Acupuncture Basics Part 2: What is Qi?

In case you missed it, last month I started a blog series on the basics of Acupuncture and Chinese Medicine. Many of my patients ask questions, wanting to understand their treatments on a deeper level, and it's my hope that these articles will help explain a few things. The first article was on Yin and Yang - you can read that here.

Answering the question, "What is Qi?" is one of the most challenging thing us acupuncturists have to do. Not only does the word not have a direct English translation, but there are many types of qi that are used for different processes in the body.

What is Qi? The cast of Breaking Bad helps us explain.
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Examples of Qi

To make this a bit easier, I will bring back our favorite Breaking Bad characters. Remember all the times Jesse (our young drug addict) gets high? That surge of energy he gets is qi (though, not necessarily the type of qi we want in our bodies). When Skylar (Walter White's wife) is pregnant, she is giving her baby nourishment, and both her and Walter provided genetic material to this baby - that's all qi, too. When you eat food, or breathe the air, you're taking in qi. And the immune system that keeps your body from getting sick from every little bug that comes around, and helps heal you when you do get sick - yet another form of qi.

Try this little experiment. Rub your hands together for 10 seconds or so, then separate them a few inches, still holding the palms to face each other. Feel that tingly, prickly sensation? That's qi. If you slowly pump your hands closer together then farther apart a few times, you'll start to feel a place where the air feels a bit dense and your hands don't want to go in any farther. There you're starting to feel qi.

Types of Qi

Acupuncturists learn the Chinese names of many different types of qi, but here I just want to give you an easy explanation. If you're interested in the detailed specifics, this is a great article to explain in depth. 

First, there is a prenatal qi - or the qi you get from your parents when you were conceived, and postnatal qi - all the other types that you acquire after birth.

Of these acquired, or postnatal types, you receive nutrient qi from the food that you eat (which is why it's so important to eat high quality, nutrient dense food), and air qi from the air you breathe. Then there's also defensive qi, which protects your body from outside invaders or all types.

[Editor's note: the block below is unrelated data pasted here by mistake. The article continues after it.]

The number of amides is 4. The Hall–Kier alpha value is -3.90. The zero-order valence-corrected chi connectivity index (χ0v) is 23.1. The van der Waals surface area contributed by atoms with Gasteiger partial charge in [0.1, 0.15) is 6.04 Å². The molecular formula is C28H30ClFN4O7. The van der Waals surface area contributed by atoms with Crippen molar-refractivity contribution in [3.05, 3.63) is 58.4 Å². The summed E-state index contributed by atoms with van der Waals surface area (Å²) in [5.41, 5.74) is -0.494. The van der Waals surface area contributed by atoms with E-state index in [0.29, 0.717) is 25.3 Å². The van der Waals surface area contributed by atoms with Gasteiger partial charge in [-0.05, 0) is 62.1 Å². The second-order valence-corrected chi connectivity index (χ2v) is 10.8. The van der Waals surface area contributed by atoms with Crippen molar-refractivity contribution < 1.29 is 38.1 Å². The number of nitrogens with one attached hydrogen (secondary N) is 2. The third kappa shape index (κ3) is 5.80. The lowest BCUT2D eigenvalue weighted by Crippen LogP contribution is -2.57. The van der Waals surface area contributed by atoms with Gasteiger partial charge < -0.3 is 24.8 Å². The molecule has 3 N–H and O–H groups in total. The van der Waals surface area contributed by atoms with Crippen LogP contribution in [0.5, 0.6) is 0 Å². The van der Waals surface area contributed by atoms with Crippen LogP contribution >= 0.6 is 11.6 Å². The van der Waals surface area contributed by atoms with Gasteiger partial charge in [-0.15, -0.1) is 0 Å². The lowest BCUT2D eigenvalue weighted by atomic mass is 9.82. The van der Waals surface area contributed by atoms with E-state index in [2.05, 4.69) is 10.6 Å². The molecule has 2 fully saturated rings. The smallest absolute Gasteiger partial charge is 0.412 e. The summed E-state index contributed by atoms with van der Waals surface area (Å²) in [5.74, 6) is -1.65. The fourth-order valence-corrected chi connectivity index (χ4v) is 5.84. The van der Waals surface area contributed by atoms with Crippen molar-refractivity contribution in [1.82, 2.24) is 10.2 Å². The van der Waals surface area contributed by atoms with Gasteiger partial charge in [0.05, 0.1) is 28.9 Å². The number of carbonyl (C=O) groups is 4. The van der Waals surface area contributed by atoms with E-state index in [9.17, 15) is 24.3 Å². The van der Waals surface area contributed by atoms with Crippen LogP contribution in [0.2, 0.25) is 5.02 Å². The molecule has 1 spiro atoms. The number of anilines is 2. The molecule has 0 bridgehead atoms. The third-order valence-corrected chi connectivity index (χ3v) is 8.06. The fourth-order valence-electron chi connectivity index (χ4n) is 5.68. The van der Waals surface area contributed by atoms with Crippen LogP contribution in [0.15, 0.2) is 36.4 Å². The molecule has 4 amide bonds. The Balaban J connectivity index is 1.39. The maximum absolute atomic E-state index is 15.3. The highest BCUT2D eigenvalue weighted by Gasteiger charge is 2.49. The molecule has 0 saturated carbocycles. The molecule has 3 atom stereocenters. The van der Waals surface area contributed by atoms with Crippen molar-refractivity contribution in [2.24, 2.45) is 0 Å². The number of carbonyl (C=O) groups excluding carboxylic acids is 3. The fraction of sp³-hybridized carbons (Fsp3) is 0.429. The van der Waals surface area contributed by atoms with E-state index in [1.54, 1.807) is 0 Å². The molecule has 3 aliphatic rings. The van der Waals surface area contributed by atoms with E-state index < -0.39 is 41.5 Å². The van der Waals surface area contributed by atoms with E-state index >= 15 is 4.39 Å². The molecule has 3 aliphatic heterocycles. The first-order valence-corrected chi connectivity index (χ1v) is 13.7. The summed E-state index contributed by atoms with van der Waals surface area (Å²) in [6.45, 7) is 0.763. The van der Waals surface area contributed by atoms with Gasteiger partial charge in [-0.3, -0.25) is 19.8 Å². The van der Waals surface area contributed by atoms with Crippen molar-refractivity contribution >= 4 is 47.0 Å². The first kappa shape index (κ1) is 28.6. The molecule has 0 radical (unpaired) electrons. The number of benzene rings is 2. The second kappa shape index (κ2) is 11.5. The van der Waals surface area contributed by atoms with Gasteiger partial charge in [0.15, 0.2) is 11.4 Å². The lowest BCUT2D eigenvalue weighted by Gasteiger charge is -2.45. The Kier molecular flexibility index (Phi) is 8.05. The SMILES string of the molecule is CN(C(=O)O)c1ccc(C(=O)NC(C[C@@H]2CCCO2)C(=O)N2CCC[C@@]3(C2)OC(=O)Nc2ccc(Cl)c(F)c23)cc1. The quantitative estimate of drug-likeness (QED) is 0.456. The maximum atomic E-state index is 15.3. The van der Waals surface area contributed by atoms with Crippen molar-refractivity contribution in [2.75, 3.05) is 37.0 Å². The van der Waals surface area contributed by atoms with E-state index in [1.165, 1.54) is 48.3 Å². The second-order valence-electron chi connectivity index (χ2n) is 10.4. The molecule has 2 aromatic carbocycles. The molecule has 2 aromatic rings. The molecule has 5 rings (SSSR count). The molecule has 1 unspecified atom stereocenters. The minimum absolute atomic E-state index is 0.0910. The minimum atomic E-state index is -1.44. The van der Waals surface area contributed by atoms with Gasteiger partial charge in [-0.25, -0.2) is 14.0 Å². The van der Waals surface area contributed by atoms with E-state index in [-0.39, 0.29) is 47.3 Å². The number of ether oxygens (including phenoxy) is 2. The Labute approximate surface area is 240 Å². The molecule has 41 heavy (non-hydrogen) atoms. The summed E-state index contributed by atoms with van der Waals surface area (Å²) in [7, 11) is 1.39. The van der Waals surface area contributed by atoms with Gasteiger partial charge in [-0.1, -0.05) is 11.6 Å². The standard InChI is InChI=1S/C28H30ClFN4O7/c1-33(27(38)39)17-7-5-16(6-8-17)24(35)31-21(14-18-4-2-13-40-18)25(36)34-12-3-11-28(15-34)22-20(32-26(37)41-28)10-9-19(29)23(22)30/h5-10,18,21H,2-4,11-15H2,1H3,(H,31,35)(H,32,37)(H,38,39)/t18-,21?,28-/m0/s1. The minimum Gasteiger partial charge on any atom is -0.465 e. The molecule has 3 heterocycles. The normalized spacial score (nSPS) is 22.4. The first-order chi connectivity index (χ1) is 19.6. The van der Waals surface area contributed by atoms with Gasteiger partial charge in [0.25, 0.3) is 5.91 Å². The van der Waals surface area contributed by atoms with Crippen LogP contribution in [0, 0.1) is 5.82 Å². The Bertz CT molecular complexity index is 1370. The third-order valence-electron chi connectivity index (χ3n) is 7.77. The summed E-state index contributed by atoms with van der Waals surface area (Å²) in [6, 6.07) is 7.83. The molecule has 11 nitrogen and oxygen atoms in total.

Acupuncture and Qi

When you get sick, qi is usually the first thing that changes. There are a few things that can happen to the qi in your body that creates disharmony.

Qi Deficiency is just what it sounds like, when you don't have enough qi. This manifests as tiredness and fatigue, changes in sweating, shortness of breath, poor appetite or dizziness. It's caused by not getting enough quality food/drink/air. This can happen if your food is not nutrient dense (i.e. processed foods), or if you're digestion is impaired and unable to extract the qi from your food. Also, respiratory problems can cause you to not get enough air, or if you breathe from your mouth and not your nose, the air isn't filtered properly.

Qi Stagnation happens when the qi gets stuck, either from injury or trauma, or from not expressing emotions. When qi stagnates, it causes pain in the physical body, and depression and anxiety in the emotional body.

Sinking Qi can cause diarrhea or prolapsed organs, and Rebellious Qi is seen with acid reflux, nausea and vomiting, or headaches.

Thankfully, acupuncture works very effectively for these disharmonies, and we acupuncturists have many techniques for regulating the qi in your body.

The next installment of Acupuncture basics is on the channels, or meridians of the body, and acupuncture points, you can find that here. And if you’re the skip ahead type, the fourth and final article of the series, the 5 Elements, which you can read here.


Elizabeth Williams is an acupuncturist in Greenville, South Carolina, specializing in pain management, women’s health, and psycho-emotional issues. She’s passionate about helping people feel their best and sharing her wealth of knowledge with the community. Elizabeth is the owner of Dragonfly Acupuncture & Massage, on Wade Hampton Boulevard. Appointments can be made by calling 864-451-4313, or scheduled online here.